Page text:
The opinion of the court was delivered by: Otis D. Wright, II United States District Judge
ORDER GRANTING PLAINTIFF'S MOTION FOR RELIEF FROM JUDGMENT 
Before the Court is Plaintiff Sheren Chheng's motion for relief from judgment under Federal Rule of Civil Procedure 60(b). (ECF No. 19.) No Defendant timely opposed this request, which may be deemed consent to the granting of Chheng's request. Local R. 7-12; see Local R. 7-9. Nevertheless, the Court has considered the merits of Chheng's motion and, for the reasons discussed below, GRANTS Chheng's request.
Chheng filed this action in pro se on March 23, 2012. The crux of Chheng's Complaint is that Defendants have illegally attempted to foreclose on her home in violation of California law.
On July 10, 2012, the Court granted Defendants' two concurrently filed, unopposed motions to dismiss, providing Chheng 14 days to amend her Complaint. (ECF Nos. 7, 12, 16.) The Court noted that failure to amend within 14 days would result in dismissal of this action with prejudice.
On July 30, 2012, the Court dismissed this case with prejudice after Chheng failed to file an amend complaint within 14 days. (ECF No. 18.) Chheng's motion for relief from judgment now reveals that following the dismissal of her original Complaint, Chheng "was in the process of working with a non-attorney friend on this matter," "was told that her friend was going to file the Amended Complaint in compliance with this Court's Order," and "relied on this representation in believing [her] friend would file the amended complaint within the 14 days allotted by this Court." (Mot. 3; Chheng Decl. ¶ 4.) Chheng moved for relief from judgment on September 7, 2012, just over a month after the Court dismissed her case.
"The determination of whether neglect is excusable 'is at bottom an equitable one, taking account of all relevant circumstances surrounding the party's omission.'" Lemoge v. United States, 587 F.3d 1188, 1192 (9th Cir. 2009) (quoting Pioneer Inv. Servs. Co. v. Brunswick Assoc. L.P., 507 U.S. 380, 395 (1993)). "To determine when neglect is excusable, [the district court must] conduct the equitable analysis specified in Pioneer by examining 'at least four factors: (1) the danger of prejudice to the opposing party; (2) the length of the delay and its potential impact on the proceedings; (3) the reason for the delay [or other error, including whether it was within the reasonable control of the movant]; and (4) whether the movant acted in good faith.'" Id. (quoting Bateman v. U.S. Postal Serv., 231 F.3d 1220, 1223--24 (9th Cir. 2000)). The above factors are not exclusive, but "provide a framework with which to determine whether missing a filing deadline constitutes 'excusable' neglect." Briones v. Riviera Hotel & Casino, 116 F.3d 379, 381 (9th Cir. 1997).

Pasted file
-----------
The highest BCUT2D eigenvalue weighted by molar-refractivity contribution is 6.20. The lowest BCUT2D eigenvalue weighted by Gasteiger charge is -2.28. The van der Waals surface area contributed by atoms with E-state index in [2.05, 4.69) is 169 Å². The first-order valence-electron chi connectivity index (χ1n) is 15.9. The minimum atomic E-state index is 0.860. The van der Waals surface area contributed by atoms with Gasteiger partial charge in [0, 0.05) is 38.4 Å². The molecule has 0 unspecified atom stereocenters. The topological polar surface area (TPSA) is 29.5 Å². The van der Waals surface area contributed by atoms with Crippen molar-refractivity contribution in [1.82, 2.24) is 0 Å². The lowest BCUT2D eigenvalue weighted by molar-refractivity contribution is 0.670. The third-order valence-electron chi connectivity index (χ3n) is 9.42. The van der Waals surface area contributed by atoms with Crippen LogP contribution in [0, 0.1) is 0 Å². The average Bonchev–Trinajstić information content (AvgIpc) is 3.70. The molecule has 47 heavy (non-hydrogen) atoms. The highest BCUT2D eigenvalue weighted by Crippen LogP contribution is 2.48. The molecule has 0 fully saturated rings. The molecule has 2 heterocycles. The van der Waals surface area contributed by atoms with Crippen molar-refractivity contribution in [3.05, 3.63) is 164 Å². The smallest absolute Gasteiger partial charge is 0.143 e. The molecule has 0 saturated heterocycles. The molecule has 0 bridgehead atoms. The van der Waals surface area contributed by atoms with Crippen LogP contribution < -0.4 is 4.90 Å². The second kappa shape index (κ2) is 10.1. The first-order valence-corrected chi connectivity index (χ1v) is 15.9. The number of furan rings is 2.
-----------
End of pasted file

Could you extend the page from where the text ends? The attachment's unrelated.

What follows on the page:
Consideration of the Pioneer factors weighs in favor of granting Chheng's request. There is no indication that any Defendant will suffer prejudice as a result of Chheng's failure to timely amend, and Defendants have failed to raise any possibility of prejudice not immediately apparent to the Court. Further, Chheng promptly sought the assistance of counsel to seek relief from judgment and appears to act in good faith. The Court therefore GRANTS Chheng's motion for relief from judgment. Chheng may file an amended complaint no later than October 15, 2012.
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